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I've been reading through some books, and when it comes to Class/Functions using Pointers/Dynamic Memory (or heap or w/e they call it) I start to get confused.

Does anyone have a simple....like easy example they can show, because the books im using are using overly complex examples (large classes or multiple functions) and it makes it hard to follow. Pointers have always been my weak point anyways but I understand BASIC pointers, just classes/functions using them is a little bit confusing.

Also.....when would you use them is another question.

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5  
BASIC doesn't support pointers :P –  Thomas Jan 21 '11 at 17:16
2  
@Thomas: I think he meant the basics understanding of pointers rather than BASIC. –  Chan Jan 21 '11 at 17:23
1  
Alf P. Steinbach used to have a book he was writing on the subject out there but all links I can find to it are now dead ends. –  Crazy Eddie Jan 21 '11 at 17:29
    
@Chan I think Sauron does, and I also think Thomas knows that (hence the smiley). @Sauron: please, don't use "BASIC" when you mean "basic" (if you want to put emphasis on a word, put "*" around it) –  Jürgen A. Erhard Jan 28 '11 at 0:48
    
Well, in a way, it does support them - just in a more restricted, behind the scenes, pretend-they're-not-there sort of way. VB.Net, at least, makes a distinction between passing by value and passing by reference. Some programmers will still want to say those aren't really pointers, since the language and people who use the language kind of act like it doesn't have any; but in reality, that's exactly what the ByRef variables are. –  Panzercrisis Apr 3 '12 at 19:50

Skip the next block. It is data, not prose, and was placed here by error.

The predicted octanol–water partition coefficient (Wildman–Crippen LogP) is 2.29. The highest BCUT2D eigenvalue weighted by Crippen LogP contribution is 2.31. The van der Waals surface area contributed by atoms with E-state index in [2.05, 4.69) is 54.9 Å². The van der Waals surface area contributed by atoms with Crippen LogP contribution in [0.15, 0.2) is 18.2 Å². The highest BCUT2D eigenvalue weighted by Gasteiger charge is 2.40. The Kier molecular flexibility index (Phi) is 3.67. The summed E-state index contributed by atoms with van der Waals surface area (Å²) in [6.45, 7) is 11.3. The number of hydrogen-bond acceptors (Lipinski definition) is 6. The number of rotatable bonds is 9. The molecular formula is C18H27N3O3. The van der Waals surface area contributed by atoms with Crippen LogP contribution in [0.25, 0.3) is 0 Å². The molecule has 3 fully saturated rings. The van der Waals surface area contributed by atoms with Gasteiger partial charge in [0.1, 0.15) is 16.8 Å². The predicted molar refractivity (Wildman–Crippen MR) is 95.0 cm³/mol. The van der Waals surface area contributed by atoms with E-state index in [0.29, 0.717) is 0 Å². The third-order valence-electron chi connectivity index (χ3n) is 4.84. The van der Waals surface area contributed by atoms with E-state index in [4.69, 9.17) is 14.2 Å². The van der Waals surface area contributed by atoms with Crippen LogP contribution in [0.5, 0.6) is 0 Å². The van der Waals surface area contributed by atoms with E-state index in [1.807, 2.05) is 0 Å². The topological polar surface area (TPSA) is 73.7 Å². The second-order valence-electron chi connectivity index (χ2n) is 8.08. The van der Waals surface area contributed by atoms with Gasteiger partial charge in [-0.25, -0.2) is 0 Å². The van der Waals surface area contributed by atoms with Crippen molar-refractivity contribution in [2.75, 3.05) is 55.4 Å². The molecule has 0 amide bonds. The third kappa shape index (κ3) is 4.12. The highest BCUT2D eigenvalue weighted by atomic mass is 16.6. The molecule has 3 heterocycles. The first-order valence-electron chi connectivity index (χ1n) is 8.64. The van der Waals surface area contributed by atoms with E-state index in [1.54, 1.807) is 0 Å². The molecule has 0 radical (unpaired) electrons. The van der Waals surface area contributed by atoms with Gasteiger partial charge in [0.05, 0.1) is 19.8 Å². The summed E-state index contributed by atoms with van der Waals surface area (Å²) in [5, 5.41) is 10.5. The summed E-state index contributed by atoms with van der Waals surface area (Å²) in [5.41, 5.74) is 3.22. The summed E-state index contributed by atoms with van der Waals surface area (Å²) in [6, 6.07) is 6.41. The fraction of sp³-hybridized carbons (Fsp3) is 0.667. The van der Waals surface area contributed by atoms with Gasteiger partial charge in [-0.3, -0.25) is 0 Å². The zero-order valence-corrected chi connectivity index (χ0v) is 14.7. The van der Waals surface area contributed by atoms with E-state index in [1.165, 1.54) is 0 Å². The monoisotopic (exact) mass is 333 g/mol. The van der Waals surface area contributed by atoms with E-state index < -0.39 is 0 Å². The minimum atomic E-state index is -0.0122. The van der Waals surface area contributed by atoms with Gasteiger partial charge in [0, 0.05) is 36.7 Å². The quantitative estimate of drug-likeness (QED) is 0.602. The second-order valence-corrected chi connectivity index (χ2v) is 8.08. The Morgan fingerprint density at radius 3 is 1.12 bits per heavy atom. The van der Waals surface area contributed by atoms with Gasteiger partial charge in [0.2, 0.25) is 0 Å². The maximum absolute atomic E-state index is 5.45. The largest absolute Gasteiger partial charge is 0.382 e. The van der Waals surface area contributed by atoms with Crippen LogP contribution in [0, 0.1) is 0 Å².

6 Answers 6

up vote 6 down vote accepted

Stack allocation:

char buffer[1000];

Here the 1000 must be a constant. Memory is automatically freed when buffer goes out of scope.

Heap Allocation:

int bufsz = 1000;
char* buffer = new char[bufsz];
//...
delete [] buffer;

Here bufsz can be a variable. Memory must be freed explicitly.

When to use heap:

  • You don't know how much space you will need at compile time.
  • You want the memory/object to persist beyond the current scope.
  • You need a large chunk of memory (stack space is more limited than heap space)
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While all the answers here are correct, I believe this one most accurately responds Asker's question. –  Ramon Zarazua Jan 21 '11 at 18:02
    
I fail to see that, but not because the answer weren't good - it is! - but because the question is rather unclear. Specifically, it didn't ask about the differences in allocation, but about examples on how to use dynamic memory. Excellent guesswork to find out this is what Sauron actually needed. –  foo Jan 22 '11 at 0:43

Your computer's RAM is a big pile of bytes ordered one after another, and each one of those bytes can be accesed independently by it's address: an integer number startig from zero, upwards. A pointer is just a variable to hold that address of a single place in memory.

Since the RAM is a big chunk of bytes, the CPU ussually divides that big pile of bytes on several chunks. The most important ones are:

  1. Code
  2. Heap
  3. Stack

The Code chunk is where the Assembly code lies. The Heap is a big pool of bytes used to allocate:

  • Global variables
  • Dynamic data, via the new operation on C++, or malloc() on C.

The stack is the chunk of memory that gets used to store:

  • Local variables
  • Function parameters
  • Return values (return statement on C/C++).

The main difference between the Stack and Heap is the way it is used. While the Heap is a big pool of bytes, the Stack "grows" like a stack of dishes: you can't remove the dish on the bottom unless there are no more dishes on it's top.

That's how recursion is implemented: every time you call a function recursively, memory grows on the stack, allocating parameters, local variables and storing return values of the returning functions, one on top of the others just like the stack of dishes.